More than a year ago when I was packing for our trip, I decided to bring shorts and tank tops to wear in Southeast Asia. The region is known for its heat and humidity, so those outfits seemed like the obvious choice. But before we left, I was admittedly pretty ignorant to the habits of other cultures.
In America, we dress for the weather. If it is hot outside, you wear as little clothes as possible. If it’s cold, you bundle up. But I’ve come to learn that the East and West are very different when it comes to attire. When you get out of the bigger cities, such as Bangkok, you’ll notice that locals aren’t sporting miniskirts and spaghetti-string tops. Even though Thailand is known for its beaches, many locals do not wear bathing suits or revealing clothes in beach areas. Many dress conservatively no matter how hot it is and even swim fully clothed. This is especially true in Malaysia, where more than half the population is Muslim. Nude and topless sunbathing is completely taboo, though it’s done by some foreigners on the most touristic beaches.
Their conservative clothing choices are a result of their cultural behavior and religious views. But another reason you’ll find Vietnamese women, for example, walking down the street in pants, a jacket, hat, gloves and a facemask is because they adore light-colored skin. They are afraid to have the sun darken their complexion and damage their skin. Aside from protecting themselves from UV rays, they embrace the use of cosmetics that contain whitener. Continue reading →
Hello world! After traveling through Southeast Asia these past five months, I wanted to share with our readers what surprised me the most about this area, namely the things you don’t learn about unless you have been here. Then I got to thinking about perceptions and misconceptions. Everywhere Mike and I have been has revealed itself to be slightly or very different from what we were initially expecting.
For example, we thought Johannesburg, South Africa, would be an intimidating crime-ridden place. But like any big city, it has areas that are sketchy at certain times of the day and areas that are quite vibrant and safe. It was truly different from what we were expecting.
So what I want to know from those of you who have not been to Southeast Asia (Singapore, Malaysia, Thailand, Myanmar, Vietnam, et al.) is this: When you hear “Southeast Asia,” what comes to mind? Even if it’s as simple as chopsticks and beaches in Thailand, I want to hear from you (and I promise to give you huge thanks in my article! 🙂 ) Continue reading →
Traveling into Malaysia from Singapore? Buses are a comfortable, safe and affordable means of transportation to and around Malaysia. Here is one more way you can save some money when traveling to Melaka, Kuala Lumpur or any other location in Malaysia via Singapore.
Bus companies are plentiful in Singapore, but rather than buy your ticket in Singapore and pay Singapore dollars, use public transportation to cross the border into Malaysia and pay in ringgits (this has a far more favorable exchange rate regardless of your country’s currency).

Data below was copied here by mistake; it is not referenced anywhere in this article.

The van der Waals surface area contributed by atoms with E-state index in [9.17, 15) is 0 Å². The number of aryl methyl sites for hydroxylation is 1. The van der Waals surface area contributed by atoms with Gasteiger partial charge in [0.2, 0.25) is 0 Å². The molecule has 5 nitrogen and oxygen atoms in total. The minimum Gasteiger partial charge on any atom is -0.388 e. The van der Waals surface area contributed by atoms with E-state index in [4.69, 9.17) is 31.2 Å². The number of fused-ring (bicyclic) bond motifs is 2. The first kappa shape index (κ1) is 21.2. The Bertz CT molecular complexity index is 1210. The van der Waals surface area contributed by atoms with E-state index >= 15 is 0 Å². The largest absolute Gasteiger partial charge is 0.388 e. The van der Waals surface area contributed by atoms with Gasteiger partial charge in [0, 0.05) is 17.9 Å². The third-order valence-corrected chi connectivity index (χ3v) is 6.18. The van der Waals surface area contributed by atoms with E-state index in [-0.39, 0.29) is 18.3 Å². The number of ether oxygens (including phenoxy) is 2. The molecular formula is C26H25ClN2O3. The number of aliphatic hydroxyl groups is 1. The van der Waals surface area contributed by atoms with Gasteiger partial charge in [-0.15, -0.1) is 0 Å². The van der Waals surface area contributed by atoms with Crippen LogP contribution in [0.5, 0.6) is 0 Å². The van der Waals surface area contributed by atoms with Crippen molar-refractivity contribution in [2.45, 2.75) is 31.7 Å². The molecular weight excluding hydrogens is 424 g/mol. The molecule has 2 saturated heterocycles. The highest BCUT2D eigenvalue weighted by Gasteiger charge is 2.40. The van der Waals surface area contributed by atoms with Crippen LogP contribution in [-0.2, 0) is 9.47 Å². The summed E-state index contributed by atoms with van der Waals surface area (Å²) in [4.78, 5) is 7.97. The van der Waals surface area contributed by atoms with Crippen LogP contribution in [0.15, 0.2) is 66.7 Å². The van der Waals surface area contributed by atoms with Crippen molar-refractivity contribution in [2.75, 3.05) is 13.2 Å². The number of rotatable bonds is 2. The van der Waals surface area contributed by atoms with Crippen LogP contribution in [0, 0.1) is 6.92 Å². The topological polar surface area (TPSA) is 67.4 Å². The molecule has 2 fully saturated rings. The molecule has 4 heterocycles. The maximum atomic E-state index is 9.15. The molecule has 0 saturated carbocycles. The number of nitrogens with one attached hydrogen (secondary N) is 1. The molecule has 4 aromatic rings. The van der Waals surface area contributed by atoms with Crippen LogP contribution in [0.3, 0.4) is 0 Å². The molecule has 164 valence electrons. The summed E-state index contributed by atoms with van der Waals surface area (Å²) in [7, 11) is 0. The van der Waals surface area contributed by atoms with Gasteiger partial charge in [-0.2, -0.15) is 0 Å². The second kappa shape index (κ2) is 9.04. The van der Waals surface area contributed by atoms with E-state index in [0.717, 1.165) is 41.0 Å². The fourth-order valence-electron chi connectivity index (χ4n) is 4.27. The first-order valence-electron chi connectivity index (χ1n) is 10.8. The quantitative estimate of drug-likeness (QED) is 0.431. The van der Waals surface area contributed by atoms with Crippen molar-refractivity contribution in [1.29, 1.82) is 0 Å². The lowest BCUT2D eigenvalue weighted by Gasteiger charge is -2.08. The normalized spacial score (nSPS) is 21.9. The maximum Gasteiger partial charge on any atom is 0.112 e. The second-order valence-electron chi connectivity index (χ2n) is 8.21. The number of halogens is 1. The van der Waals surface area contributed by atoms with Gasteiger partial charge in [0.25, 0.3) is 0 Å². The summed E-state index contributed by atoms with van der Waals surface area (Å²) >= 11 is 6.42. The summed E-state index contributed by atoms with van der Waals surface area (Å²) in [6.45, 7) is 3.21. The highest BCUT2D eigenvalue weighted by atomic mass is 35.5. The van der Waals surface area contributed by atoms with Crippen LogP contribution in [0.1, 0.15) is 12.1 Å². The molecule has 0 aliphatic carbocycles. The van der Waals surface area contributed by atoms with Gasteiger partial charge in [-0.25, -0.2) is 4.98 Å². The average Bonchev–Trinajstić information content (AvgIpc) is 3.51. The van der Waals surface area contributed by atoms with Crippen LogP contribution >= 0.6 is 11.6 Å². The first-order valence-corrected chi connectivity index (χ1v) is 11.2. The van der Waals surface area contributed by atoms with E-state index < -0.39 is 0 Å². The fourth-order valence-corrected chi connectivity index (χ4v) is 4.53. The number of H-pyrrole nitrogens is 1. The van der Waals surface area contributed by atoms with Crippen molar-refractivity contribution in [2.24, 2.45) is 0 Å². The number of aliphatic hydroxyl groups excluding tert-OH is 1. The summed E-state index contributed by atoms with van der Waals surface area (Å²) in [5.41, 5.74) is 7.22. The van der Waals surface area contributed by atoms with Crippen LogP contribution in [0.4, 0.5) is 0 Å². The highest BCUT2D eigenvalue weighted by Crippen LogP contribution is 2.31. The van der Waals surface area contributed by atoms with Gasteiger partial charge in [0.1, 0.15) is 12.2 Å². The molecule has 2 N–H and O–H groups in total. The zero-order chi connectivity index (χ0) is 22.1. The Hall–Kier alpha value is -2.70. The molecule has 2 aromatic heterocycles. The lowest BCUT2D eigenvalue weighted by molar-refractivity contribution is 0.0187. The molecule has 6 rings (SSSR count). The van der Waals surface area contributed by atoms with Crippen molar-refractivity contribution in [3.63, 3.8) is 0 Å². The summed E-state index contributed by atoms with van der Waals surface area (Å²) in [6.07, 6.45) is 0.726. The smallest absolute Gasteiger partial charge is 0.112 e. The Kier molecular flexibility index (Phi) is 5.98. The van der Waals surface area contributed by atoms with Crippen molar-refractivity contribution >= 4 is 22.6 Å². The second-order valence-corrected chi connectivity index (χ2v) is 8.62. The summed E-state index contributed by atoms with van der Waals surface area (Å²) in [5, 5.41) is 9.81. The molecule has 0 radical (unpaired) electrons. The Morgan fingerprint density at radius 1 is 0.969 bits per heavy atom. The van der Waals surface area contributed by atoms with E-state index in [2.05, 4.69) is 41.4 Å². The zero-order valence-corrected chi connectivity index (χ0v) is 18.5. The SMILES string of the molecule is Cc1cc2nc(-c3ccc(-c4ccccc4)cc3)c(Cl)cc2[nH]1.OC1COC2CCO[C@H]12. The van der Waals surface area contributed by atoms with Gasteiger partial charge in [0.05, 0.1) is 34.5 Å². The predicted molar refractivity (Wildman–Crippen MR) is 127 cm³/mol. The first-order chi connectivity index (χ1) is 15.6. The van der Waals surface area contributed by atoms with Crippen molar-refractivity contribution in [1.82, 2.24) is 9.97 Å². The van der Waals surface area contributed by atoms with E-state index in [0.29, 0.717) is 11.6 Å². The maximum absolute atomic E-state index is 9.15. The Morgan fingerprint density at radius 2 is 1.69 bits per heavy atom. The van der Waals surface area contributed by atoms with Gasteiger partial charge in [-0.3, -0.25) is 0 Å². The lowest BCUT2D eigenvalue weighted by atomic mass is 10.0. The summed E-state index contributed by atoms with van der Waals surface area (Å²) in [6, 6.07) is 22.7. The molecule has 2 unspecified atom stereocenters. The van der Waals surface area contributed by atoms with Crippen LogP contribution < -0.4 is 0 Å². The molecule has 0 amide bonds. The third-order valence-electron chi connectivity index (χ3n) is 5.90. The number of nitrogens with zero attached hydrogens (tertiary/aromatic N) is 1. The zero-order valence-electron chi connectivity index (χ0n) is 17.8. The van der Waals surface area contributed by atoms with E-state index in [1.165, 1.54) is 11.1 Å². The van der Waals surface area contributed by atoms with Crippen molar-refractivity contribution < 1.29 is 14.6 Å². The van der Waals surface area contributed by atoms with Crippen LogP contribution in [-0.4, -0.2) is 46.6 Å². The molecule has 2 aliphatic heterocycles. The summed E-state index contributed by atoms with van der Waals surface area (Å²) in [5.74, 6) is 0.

Forget about Singaporean travel agents or bus companies and take the MRT North-South Line to Kranji. Then take the 170 bus headed to Johor Bahru (JB). Be mindful of the end destination before boarding the bus to ensure you’re getting on the correct one going the correct direction. You will pay local public transportation costs, which are measured by distance traveled (roughly S$0.10/kilometer). Continue reading →
We don’t travel with guide books. They add too much weight, take up precious space and buying a new one for each country we visit would cost too much. Sometimes we read the ones left behind in guesthouses, but mostly we look to the Internet for a few important answers. Before arriving in a new country, we always look up the following information:
1) the local currency and exchange rate 2) what the tipping etiquette is 3) any local customs or important cultural differences And, super important: 4) can you drink tap water without getting sick?
This last question has become very important to us. Being in constant travel mode between very foreign places has caused us to miss certain things, and ice on a very hot day is one of them. Sometimes, if you can’t drink the local water, you can’t have ice, a smoothie or diluted juice. But other times, like in Malaysia, ice is made in factories and purchased by local establishments. Thank you, Malaysia! But we wish you the best if you attempt to drink ice water in India.
Obviously this is very important information to be prepared with. Here’s a breakdown of countries we spent significant time in during our trip and whether you can drink from the tap.* Some of them may surprise you:
Not many people had nice things to say about Singapore before we arrived.
Singapore skyline at night.
“It’s expensive.” “Just another big city.” “It’s so not Southeast Asia.”
It’s frustrating to me when people compare, say, Singapore to Bangkok. Well, obviously they’re going to be different. You have to look at cities – like people – as individuals with their own unique characteristics. (While I’m at it, the same goes for the pyramids. Can everyone stop trying to compare them to Petra? They’re completely different!) And Singapore has a lot going for it. Yes, it’s a big city, but that also means there are a lot of activities for visitors, and not all of them will break the bank.
We’re budget travelers and certainly not Singapore experts, but we were successful in experiencing a lot while spending $25USD* per day per person outside of accommodation costs. Here are our best tips for spending a little and doing a lot: